publications

Structure as Finish: The Smile features in this month’s Frame The Smile

Frame magazine has featured The Smile in its latest issue, No 114 Jan – Feb 2017.

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Frame magazine has featured The Smile in its latest issue, No 114 Jan – Feb 2017.

“You can build a friendly house out of flooring. For the American Hardwood Export Council and the London Design Festival, Alison Brooks Architects worked with Arup to realize, in cross-laminated tulipwood, the Smile: a 34-m-long rectangular dwelling. The hollow ‘tube’ illustrates the structural and aesthetic potential of an engineered timber harvested from fast-growing trees and suitable for building walls, floors and ceilings. Said to be stronger than concrete and machinable to super-high tolerances, the material can reduce construction time by up to 30% when used for prefabrication.” 

Source
Frame
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The Sunday Times – Six buildings making an impact this year Exeter College Cohen Quad

The Exeter College Cohen Quad was chosen by Jeremy Melvin of The Sunday Times as one of six buildings that will make an impact this year.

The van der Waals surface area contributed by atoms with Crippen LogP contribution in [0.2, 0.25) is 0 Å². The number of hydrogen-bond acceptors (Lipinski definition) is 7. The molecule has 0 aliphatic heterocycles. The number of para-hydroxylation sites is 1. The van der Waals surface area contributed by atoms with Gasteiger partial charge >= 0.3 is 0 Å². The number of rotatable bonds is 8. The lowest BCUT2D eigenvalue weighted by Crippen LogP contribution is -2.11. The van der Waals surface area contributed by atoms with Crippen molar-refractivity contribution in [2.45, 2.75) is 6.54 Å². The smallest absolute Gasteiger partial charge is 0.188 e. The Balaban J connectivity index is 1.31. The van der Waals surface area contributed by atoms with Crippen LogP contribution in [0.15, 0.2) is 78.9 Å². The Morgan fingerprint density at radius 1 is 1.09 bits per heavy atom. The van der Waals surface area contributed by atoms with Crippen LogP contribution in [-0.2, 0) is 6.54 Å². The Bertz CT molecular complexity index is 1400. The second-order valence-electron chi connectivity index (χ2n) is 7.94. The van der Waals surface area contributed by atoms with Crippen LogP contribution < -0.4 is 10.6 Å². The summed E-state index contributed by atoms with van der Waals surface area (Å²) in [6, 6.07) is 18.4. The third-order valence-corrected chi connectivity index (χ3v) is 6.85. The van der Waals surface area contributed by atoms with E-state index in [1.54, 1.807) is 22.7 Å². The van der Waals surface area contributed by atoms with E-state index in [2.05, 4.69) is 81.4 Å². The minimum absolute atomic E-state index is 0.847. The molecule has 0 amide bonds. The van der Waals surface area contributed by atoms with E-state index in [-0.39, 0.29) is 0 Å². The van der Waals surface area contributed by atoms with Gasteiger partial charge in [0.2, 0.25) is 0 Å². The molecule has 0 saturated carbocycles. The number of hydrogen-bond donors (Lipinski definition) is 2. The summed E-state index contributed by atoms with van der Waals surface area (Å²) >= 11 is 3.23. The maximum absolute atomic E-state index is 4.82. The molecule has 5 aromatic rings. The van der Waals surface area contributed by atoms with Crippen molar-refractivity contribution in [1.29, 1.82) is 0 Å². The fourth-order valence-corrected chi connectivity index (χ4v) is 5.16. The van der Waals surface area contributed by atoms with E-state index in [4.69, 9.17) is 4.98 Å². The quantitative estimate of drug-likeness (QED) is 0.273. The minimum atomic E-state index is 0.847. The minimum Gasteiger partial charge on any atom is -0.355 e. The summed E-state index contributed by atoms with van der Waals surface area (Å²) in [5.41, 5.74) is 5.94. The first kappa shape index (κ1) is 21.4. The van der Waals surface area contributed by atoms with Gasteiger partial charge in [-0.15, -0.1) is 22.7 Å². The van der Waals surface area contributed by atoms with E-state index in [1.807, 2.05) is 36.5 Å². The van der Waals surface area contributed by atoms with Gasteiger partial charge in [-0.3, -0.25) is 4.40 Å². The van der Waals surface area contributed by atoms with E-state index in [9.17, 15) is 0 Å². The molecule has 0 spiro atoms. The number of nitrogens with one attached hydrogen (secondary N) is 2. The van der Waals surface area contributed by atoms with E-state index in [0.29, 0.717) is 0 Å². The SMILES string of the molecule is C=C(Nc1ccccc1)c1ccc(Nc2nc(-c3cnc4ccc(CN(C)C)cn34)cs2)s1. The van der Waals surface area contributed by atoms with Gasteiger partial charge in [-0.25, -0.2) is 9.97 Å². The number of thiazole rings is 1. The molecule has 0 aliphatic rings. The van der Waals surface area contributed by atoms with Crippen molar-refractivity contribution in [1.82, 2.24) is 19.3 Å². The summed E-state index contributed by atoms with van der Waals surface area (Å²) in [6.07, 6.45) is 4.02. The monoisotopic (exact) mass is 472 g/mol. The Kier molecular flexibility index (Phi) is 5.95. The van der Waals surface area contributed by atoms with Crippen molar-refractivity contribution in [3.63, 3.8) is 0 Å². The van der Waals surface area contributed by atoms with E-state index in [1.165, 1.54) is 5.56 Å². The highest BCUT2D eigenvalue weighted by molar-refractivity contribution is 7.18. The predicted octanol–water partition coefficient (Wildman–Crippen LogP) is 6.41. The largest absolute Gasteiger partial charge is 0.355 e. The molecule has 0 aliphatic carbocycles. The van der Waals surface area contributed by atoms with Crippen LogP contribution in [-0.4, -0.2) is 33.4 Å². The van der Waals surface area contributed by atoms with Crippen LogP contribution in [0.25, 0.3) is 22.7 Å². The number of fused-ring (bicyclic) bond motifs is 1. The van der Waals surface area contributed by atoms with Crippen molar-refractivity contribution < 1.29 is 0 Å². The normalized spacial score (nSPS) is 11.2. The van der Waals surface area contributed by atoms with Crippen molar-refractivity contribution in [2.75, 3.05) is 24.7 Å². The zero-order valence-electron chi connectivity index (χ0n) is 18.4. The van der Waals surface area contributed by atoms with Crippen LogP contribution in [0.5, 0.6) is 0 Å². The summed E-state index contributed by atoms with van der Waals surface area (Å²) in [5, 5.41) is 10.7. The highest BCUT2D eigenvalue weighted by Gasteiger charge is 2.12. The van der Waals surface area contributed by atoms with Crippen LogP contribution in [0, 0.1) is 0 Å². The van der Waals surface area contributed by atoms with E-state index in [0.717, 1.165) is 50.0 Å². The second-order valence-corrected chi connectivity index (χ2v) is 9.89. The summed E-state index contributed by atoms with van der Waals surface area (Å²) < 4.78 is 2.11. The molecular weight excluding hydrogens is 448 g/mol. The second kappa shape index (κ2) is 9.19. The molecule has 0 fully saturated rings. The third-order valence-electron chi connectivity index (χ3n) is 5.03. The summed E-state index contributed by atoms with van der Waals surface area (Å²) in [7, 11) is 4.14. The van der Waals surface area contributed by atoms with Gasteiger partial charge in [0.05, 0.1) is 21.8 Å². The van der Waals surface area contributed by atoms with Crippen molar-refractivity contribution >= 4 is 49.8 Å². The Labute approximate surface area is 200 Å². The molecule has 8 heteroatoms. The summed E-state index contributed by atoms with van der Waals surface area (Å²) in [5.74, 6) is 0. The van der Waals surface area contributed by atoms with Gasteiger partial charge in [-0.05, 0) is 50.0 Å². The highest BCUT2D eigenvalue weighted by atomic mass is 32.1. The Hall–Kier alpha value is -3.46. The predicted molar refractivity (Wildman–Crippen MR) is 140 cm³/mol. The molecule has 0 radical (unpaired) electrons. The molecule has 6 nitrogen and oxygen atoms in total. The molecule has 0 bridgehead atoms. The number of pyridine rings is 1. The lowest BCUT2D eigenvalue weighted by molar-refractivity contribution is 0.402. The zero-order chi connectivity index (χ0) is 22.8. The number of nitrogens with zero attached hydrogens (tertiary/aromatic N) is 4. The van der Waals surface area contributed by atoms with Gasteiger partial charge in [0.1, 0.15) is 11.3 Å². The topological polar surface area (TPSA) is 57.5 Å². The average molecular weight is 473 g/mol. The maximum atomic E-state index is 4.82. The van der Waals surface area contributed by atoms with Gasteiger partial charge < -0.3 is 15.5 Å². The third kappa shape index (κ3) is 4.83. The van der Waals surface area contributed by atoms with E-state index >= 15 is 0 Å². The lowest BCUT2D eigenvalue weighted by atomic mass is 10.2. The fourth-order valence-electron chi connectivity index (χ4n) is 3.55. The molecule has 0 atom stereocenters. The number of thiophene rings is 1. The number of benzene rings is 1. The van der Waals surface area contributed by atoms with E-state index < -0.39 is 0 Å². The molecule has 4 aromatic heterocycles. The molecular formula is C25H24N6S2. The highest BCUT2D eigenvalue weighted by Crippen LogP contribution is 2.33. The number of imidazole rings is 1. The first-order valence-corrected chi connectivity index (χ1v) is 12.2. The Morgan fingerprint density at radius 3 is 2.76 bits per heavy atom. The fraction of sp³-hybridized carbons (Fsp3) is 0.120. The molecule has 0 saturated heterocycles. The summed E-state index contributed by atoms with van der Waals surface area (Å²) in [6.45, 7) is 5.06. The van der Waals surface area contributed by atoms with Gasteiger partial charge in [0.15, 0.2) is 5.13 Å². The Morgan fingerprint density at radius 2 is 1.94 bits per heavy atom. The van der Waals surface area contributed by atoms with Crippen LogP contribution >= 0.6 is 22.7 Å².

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The Exeter College Cohen Quad was chosen by Jeremy Melvin of The Sunday Times as one of six buildings that will make an impact this year.

“What makes this project notable among the crop of new buildings in Oxford and Cambridge is how it transforms the traditional spatial configurations of Oxbridge colleges. It manages to look to the future, using new technologies, while still catering to the traditional needs for accommodation and secure storage for special collections.

The central conceptual idea and physical space is the Learning Commons, a large volume offering levels of differing size and degrees of intimacy. Studious scholars can hide themselves away and study intently; others might spot people and exchange ideas.

This is not Oxford’s most flamboyant new building — Zaha Hadid’s work in 2015 on St Antony’s College, and Herzog & de Meuron’s Blavatnik School of Government, debuted last year, outdo it on that score — and it had to fit a lot of accommodation into a tight planning envelope. But it is perhaps the most far-reaching in showing how congenial spaces and new technologies might support academic life, just as the quad, the library and the printed book did 500 years ago.”

Source
The Sunday Times